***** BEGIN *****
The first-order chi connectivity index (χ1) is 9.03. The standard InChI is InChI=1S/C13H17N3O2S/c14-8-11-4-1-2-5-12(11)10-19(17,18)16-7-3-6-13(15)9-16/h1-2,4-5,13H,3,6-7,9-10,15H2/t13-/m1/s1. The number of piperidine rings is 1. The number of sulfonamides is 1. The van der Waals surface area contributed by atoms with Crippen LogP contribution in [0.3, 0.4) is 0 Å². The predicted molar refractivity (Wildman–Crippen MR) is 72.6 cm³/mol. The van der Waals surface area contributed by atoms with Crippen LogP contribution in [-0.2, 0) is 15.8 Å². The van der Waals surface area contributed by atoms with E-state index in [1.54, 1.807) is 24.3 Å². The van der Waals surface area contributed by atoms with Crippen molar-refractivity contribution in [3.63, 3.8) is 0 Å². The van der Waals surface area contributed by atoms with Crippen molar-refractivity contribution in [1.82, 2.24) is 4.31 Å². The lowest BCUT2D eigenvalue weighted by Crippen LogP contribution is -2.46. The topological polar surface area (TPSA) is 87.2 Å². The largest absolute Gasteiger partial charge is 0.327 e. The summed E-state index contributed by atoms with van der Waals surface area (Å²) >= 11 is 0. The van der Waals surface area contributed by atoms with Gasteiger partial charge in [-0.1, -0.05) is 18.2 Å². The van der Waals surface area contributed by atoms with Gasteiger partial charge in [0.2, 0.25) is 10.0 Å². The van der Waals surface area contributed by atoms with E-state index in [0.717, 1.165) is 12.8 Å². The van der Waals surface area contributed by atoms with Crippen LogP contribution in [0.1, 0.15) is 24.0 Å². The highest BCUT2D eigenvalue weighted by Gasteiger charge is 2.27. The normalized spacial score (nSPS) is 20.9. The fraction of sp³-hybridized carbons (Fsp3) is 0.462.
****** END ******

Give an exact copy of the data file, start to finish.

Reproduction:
The first-order chi connectivity index (χ1) is 9.03. The standard InChI is InChI=1S/C13H17N3O2S/c14-8-11-4-1-2-5-12(11)10-19(17,18)16-7-3-6-13(15)9-16/h1-2,4-5,13H,3,6-7,9-10,15H2/t13-/m1/s1. The number of piperidine rings is 1. The number of sulfonamides is 1. The van der Waals surface area contributed by atoms with Crippen LogP contribution in [0.3, 0.4) is 0 Å². The predicted molar refractivity (Wildman–Crippen MR) is 72.6 cm³/mol. The van der Waals surface area contributed by atoms with Crippen LogP contribution in [-0.2, 0) is 15.8 Å². The van der Waals surface area contributed by atoms with E-state index in [1.54, 1.807) is 24.3 Å². The van der Waals surface area contributed by atoms with Crippen molar-refractivity contribution in [3.63, 3.8) is 0 Å². The van der Waals surface area contributed by atoms with Crippen molar-refractivity contribution in [1.82, 2.24) is 4.31 Å². The lowest BCUT2D eigenvalue weighted by Crippen LogP contribution is -2.46. The topological polar surface area (TPSA) is 87.2 Å². The largest absolute Gasteiger partial charge is 0.327 e. The summed E-state index contributed by atoms with van der Waals surface area (Å²) >= 11 is 0. The van der Waals surface area contributed by atoms with Gasteiger partial charge in [-0.1, -0.05) is 18.2 Å². The van der Waals surface area contributed by atoms with Gasteiger partial charge in [0.2, 0.25) is 10.0 Å². The van der Waals surface area contributed by atoms with E-state index in [0.717, 1.165) is 12.8 Å². The van der Waals surface area contributed by atoms with Crippen LogP contribution in [0.1, 0.15) is 24.0 Å². The highest BCUT2D eigenvalue weighted by Gasteiger charge is 2.27. The normalized spacial score (nSPS) is 20.9. The fraction of sp³-hybridized carbons (Fsp3) is 0.462.